It was particularly interesting to learn about their part in a global project mapping out how breast cancer affects different gene types and how this will lead to personalised therapies in the future.  Also I learnt about latest studies on Malaria and how again genetics is helping to understand the disease better and find cures.  It was very helpful to listen to the researcher who co-ordinates this type of multi-centered cross-boarder research projects and to understand some of her bureaucratic problems.

The Sanger Institute is largely funded by the Wellcome trust and the European Bioinformatics Institute is located on the same site.  We also discussed the growing need for vast quantities of data processing as more and more information of genetics becomes available.  Sanger have contributed some write ups of case studies for a booklet we are writing on international collaboration in science and innovation.  We hope these will be published to share at party conference in the autumn.

Day three of my "buy local" pledge has had upsides and downsides.  The local post office sorted me out with bread, papers and drycleaning (but no shoe polish). Yesterdays roast chicken from the local butcher was delicious and I had hoped to add locally bought vegetables to the remaining stock to make soup for supper.  However the first "farm shop" I passed in a garden centre was rather disappointing with mostly imported fruit and veg, just some Lincolnshire carrots.  Cambridge market yielded up some local peas in pods, spring onions  and strawberries (mine have gone rotten due to the wet) - but then I got home to find that the stock had been thrown away in a well intended kitchen clean up.  So its lamb chops from the butcher instead.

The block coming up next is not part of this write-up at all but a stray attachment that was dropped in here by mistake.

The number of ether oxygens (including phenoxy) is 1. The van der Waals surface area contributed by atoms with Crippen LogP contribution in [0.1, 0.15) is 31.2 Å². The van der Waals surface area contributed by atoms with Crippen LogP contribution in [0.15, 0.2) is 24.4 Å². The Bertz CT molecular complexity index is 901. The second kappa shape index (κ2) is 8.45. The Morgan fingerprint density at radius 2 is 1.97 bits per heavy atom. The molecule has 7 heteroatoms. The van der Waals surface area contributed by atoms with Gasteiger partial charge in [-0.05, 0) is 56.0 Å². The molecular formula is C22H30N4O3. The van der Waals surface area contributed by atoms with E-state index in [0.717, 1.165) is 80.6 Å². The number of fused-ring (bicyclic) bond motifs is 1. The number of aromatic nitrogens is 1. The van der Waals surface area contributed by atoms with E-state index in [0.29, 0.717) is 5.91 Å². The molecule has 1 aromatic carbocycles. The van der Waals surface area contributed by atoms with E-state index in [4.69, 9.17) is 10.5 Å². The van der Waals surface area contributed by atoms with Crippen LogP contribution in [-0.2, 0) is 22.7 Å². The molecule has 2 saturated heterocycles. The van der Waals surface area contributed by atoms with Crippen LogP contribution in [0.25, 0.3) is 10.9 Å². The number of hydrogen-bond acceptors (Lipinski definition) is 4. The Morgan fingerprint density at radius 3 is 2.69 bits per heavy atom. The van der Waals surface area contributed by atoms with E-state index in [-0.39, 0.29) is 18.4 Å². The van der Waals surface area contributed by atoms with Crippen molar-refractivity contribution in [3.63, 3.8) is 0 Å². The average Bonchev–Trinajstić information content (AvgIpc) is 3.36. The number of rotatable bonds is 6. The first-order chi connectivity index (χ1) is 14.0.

Seriously I've had a very worrying email about diseases which appear to be spreading through our wheat crop due to the wet weather.  Around the world wheat harvests have been very poor, it will be very expensive for consumers and dreadful for farmers if our own crop fails.  

Saturday, 14 July 2012